* Revert copy: Suppose I deleted some number, and then have second thoughts. If you rename the original file to .bak, I can rename that file back to the phone record file, and I have my previous phone numbers again.

 

Very interesting, I did not know that about fstream, thanks for all the useful information!

 


You need to understand that filesystem operations are OS-specific and not a part of the C++ language. Not every C++ target even support filesystems, so there's a good reason for it.



From the point of view of C++, there are only data streams. Those data streams may or may not be attached to underlying persistent storage provided by the operating system. The C++ standard library provides a few rudimentary operations that may correspond to operations on the underlying storage, like fpos. If you want full control of the underlying storage, you need to write OS-specific code. For instance, positioning the record pointer in an ISAM file, which would be ideal for your application but sadly not supported by most of today's filesystems. You will probably also need to use the underlying OS read/write calls.



A POSIX OS provides os-level calls like open/creat/read/write/seek. Other OSes provide similar low-level calls (and often a POSIX-compatible layer if they're not POSIXlike to begin with).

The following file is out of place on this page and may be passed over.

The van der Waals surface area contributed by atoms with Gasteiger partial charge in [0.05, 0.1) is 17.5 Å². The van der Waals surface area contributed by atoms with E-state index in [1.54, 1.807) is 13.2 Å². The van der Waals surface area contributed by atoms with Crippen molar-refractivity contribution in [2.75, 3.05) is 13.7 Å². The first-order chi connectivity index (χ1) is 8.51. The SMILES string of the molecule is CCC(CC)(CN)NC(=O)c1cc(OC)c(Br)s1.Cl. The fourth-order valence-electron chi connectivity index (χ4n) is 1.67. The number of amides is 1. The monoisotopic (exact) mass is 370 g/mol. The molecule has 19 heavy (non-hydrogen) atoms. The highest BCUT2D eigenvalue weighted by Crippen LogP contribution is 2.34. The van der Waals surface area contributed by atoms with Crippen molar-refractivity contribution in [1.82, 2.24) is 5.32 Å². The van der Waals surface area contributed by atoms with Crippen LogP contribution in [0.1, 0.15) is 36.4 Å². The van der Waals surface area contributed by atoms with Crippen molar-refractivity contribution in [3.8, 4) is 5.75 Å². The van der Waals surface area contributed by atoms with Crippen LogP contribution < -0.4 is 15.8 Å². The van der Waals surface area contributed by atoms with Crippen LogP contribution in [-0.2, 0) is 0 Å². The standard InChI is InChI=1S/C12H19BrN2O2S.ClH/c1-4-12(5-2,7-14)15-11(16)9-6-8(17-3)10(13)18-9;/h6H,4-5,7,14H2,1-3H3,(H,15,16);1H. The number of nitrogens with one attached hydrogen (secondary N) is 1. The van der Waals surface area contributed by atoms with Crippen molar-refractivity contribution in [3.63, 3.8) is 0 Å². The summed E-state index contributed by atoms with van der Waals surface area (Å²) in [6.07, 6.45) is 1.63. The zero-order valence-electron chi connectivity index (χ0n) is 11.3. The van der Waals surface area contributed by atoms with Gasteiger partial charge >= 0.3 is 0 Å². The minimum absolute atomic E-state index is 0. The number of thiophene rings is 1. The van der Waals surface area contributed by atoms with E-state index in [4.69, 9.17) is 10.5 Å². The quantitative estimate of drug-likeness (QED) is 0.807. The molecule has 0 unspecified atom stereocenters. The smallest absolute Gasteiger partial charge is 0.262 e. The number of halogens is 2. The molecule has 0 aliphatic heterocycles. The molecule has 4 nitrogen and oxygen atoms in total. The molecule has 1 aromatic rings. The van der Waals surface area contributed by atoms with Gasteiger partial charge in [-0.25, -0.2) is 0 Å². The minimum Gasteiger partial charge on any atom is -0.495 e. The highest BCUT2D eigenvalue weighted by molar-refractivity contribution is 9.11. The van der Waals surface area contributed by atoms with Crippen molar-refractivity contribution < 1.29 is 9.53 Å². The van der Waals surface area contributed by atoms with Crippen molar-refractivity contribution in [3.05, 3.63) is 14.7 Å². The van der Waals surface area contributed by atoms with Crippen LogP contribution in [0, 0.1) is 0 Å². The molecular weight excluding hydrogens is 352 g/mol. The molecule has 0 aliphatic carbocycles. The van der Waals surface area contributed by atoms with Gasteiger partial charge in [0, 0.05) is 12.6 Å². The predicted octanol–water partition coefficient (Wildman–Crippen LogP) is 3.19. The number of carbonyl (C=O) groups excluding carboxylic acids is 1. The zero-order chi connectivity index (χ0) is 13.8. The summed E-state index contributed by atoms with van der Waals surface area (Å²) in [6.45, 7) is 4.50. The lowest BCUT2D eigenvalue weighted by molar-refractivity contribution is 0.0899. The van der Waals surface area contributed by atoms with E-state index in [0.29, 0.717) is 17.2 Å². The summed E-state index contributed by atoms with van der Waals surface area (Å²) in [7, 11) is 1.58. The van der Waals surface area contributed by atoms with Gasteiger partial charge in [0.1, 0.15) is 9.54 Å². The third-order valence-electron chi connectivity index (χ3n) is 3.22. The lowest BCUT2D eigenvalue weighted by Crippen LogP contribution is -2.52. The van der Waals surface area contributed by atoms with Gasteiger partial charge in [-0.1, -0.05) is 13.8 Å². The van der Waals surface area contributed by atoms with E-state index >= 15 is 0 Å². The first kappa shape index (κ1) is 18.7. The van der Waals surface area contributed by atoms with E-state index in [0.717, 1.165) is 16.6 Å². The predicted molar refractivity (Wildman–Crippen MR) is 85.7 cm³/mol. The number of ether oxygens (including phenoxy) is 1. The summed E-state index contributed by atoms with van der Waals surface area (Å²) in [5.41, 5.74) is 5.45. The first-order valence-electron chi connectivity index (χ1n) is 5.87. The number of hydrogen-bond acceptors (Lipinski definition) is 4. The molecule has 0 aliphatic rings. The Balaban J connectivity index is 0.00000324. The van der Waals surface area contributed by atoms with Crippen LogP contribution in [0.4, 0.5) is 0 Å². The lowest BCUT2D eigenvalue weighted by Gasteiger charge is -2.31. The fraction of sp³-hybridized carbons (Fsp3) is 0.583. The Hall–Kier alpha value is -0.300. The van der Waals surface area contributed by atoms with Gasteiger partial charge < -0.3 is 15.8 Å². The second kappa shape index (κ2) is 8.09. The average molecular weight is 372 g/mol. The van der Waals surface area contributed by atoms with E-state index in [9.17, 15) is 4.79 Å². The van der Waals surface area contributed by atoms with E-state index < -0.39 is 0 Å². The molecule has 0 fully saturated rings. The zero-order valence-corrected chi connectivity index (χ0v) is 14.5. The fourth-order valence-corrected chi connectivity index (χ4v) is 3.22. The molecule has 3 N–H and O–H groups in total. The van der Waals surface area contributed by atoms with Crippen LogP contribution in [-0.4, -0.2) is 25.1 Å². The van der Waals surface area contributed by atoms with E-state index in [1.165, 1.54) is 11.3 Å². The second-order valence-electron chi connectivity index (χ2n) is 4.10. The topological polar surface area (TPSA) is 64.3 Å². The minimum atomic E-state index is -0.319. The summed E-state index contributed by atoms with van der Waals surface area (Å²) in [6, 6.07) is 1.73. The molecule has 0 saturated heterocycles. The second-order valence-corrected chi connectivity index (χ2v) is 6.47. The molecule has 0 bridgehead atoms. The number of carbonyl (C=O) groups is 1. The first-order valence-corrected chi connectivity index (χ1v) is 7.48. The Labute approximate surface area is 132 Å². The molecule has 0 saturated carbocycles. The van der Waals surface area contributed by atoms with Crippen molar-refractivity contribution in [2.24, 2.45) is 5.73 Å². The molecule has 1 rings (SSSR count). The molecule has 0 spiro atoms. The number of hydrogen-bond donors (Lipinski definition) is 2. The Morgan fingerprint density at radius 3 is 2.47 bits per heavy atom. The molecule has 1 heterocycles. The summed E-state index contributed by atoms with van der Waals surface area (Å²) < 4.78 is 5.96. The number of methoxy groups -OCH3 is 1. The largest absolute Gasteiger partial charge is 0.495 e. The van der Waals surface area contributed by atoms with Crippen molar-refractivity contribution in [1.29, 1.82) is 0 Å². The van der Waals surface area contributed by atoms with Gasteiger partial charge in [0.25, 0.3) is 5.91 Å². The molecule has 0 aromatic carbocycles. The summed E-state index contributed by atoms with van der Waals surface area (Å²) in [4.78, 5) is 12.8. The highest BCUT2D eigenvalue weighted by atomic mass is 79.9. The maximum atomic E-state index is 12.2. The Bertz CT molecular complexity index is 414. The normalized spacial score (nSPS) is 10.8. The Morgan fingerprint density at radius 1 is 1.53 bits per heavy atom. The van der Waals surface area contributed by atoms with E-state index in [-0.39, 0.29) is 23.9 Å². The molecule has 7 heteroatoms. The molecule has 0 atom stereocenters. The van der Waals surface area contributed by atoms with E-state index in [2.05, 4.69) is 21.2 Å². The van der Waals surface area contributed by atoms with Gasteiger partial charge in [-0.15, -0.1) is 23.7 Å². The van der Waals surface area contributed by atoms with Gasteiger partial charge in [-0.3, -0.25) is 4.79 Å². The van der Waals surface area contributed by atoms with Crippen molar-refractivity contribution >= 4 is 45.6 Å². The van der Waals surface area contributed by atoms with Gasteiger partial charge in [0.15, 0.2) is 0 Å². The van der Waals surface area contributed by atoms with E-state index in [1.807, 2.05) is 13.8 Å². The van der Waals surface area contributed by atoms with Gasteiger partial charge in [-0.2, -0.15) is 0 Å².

Traditionally, for text files, the entire changed file is rewritten to a temporary file and the the underlying OS file manipulation calls are used on success to move the temp file onto the original file (a replace operation). C++17 is going to contain a filesystem library to help with that.



Notice that writing a temp file and then copying it, or writing a temp file to somewhere other than the target destination and renaming it from there, are bad ideas. A locked-down secure OS will often fail the rename or copy operation.

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For the various reasons mentioned I would definitely avoid changing/editing a file in-place unless you're writing a database management system, in which case you've got a lot more code to write. Data serialization is an important topic; I wrote my own class (classes, really) implement it in my own apps because the standard answer ("just use boost") wasn't appropriate in this case. I do a lot of embedded work, so I also wrote a properties class to handle key - value pairs for embedded projects: http://www.codeproject.com/Tips/1064901/A-light-weight-thread-safe-properties-class-for-Cp.